This year’s Burning Man festival is officially canceled, but that won’t stop thousands of people from gathering at the event’s traditional site in Northern Nevada this week for an unauthorized celebration in the same vein.
Officials at the Bureau of Land Management — which controls Black Rock Desert, where Burning Man typically takes place the week before Labor Day — estimate that roughly 10,000 people will arrive to the site this week for a non-ticketed event that’s widely being referred to as “Free Burn” and “Renegade Burn,” among other non-official titles. Lands managed by the Black Rock Field Office (BRFO) are available for the public to use year-round, with a 14-day limit to recreational use and camping.
The Bureau of Land Management has issued a number of temporary restrictions that will apply on the site through Oct. 31, 2021, which include ignition of fires other than a campfire, burning of structures, building of structures, possession and or use of lasers and “aircraft landing, taking off, touch-and-go landings.” These restrictions provide that this year’s “non-event” will look much different than typical Burning Man festivals, which are incredible spectacles of fire, lasers and ornate art installations and stage structures. Burning Man usually also has an airstrip for on-site arrivals.
These restrictions aren’t, however, deterring Free Burners from trekking to the desert and people started arriving to Black Rock Desert for “Free Burn” as early as Aug. 20, according Heather O’ Hanlon, Public affairs specialist at Winnemucca District Office Bureau of Land Management. While O’ Hanlon notes that her organization is preparing for 10,0000 people to arrive to the site, she says this number “may change with the poor air quality the area is experiencing due to fires.”
Smoke from the Caldor Fire currently raging near Lake Tahoe, Calif., is currently drifting across California, Montana, Nevada and beyond. On Aug. 25, CNN reported that smoke from the Caldor Fire was creating the worst air quality in the country in Reno, Nevada. The Washoe County Schools District, in which Reno is located, canceled school early last week due to the hazardous air quality. The site where Burning Man happens in the Black Rock Desert is located approximately three hours north of Reno.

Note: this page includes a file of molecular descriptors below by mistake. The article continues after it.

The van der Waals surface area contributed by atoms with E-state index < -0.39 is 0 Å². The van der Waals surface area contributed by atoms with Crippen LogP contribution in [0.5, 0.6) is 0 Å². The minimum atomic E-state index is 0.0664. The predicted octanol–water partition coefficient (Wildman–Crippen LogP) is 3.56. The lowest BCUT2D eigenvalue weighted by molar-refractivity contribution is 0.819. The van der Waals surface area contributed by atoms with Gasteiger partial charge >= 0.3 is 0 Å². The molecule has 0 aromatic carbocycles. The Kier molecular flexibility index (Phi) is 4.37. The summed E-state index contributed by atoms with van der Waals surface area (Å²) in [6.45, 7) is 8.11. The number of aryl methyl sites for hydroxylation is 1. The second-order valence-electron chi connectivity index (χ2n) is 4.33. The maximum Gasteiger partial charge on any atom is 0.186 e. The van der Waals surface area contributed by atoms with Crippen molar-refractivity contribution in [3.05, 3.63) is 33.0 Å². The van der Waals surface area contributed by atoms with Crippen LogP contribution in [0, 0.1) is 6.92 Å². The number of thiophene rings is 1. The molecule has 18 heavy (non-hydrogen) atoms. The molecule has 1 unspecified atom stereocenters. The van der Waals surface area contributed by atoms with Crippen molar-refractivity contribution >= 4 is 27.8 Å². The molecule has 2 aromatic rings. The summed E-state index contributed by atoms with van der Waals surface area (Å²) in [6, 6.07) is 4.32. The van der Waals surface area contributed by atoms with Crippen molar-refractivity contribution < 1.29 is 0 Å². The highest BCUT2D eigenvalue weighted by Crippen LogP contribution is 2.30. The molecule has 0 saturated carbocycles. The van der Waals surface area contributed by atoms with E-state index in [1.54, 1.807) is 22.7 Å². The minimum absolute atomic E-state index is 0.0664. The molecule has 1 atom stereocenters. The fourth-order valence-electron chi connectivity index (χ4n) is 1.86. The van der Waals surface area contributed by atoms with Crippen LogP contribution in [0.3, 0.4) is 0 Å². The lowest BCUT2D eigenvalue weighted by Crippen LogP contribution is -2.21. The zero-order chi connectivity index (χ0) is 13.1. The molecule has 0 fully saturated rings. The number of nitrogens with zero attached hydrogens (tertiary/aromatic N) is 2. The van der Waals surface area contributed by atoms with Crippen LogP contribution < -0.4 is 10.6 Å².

Beyond this challenge, with Burning Man officially canceling the 2021 event in April due to the pandemic (after considering requiring COVID-19 vaccinations for all attendees), this week’s “non-event” will not have any of the infrastructure typically provided by the organization, such as porto-potties, medical services and the roughly 10,000 volunteers who provide various modes of support.
“Free Burn” attendees are thus being encouraged to deeply abide by the Burning Man principle of “radical self reliance” this week as people head into the desert for a Burning Man-style event with no precedent. Since April of this year, the Burning Man Organization has been offering advice for “Free Burners” with its “So, You Want to Visit the Playa This Summer …” series of blog posts, with topics ranging from how and where to go to the bathroom, to proper trash disposal to general safety measures.
O’Hanlon says Bureau of Land Management Law Enforcement is working with Humboldt, Pershing and Washoe County Sheriff’s Offices to provide law enforcement and safety measures this week on the playa — Black Rock Desert’s dry lakebed. “Free Burn” attendees are also being advised to take extra precautions around theft, given that no tickets are required for the event and there is thus no one controlling who comes on and off the site.
For fans who prefer to stay home this year, Burning Man is hosting its second annual Virtual Burn, featuring six different “virtual worlds” and a livestream.
Burning Man typically draws approximately 70,000 attendees to the Black Rock Desert, with ticket prices ranging from $475 to $1,400. When Burning Man 2020 was also cancelled due to the pandemic, approximately 3,500 people gathered in the Black Rock Desert for a non-official Burning Man event.